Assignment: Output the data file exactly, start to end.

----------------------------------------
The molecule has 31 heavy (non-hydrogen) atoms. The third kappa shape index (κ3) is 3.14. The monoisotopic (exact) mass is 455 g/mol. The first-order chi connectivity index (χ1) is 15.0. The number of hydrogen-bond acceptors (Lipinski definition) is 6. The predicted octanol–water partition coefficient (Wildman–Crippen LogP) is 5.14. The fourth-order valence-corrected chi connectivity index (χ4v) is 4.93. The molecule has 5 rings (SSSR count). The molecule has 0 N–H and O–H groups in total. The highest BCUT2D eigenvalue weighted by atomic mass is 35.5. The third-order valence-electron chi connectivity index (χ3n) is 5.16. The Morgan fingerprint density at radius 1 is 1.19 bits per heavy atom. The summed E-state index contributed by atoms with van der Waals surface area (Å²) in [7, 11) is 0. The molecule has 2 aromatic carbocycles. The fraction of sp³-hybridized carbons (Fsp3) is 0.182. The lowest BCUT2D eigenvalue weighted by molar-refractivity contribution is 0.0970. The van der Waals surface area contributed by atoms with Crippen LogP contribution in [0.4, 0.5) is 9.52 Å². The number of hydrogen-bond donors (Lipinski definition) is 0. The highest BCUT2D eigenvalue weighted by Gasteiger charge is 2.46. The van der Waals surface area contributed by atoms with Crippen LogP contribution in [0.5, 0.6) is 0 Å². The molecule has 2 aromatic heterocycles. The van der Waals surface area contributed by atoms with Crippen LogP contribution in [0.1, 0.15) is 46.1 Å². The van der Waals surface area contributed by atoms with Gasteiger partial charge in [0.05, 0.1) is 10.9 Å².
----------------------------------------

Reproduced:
The molecule has 31 heavy (non-hydrogen) atoms. The third kappa shape index (κ3) is 3.14. The monoisotopic (exact) mass is 455 g/mol. The first-order chi connectivity index (χ1) is 15.0. The number of hydrogen-bond acceptors (Lipinski definition) is 6. The predicted octanol–water partition coefficient (Wildman–Crippen LogP) is 5.14. The fourth-order valence-corrected chi connectivity index (χ4v) is 4.93. The molecule has 5 rings (SSSR count). The molecule has 0 N–H and O–H groups in total. The highest BCUT2D eigenvalue weighted by atomic mass is 35.5. The third-order valence-electron chi connectivity index (χ3n) is 5.16. The Morgan fingerprint density at radius 1 is 1.19 bits per heavy atom. The summed E-state index contributed by atoms with van der Waals surface area (Å²) in [7, 11) is 0. The molecule has 2 aromatic carbocycles. The fraction of sp³-hybridized carbons (Fsp3) is 0.182. The lowest BCUT2D eigenvalue weighted by molar-refractivity contribution is 0.0970. The van der Waals surface area contributed by atoms with Crippen LogP contribution in [0.4, 0.5) is 9.52 Å². The number of hydrogen-bond donors (Lipinski definition) is 0. The highest BCUT2D eigenvalue weighted by Gasteiger charge is 2.46. The van der Waals surface area contributed by atoms with Crippen LogP contribution in [0.5, 0.6) is 0 Å². The molecule has 2 aromatic heterocycles. The van der Waals surface area contributed by atoms with Crippen LogP contribution in [0.1, 0.15) is 46.1 Å². The van der Waals surface area contributed by atoms with Gasteiger partial charge in [0.05, 0.1) is 10.9 Å².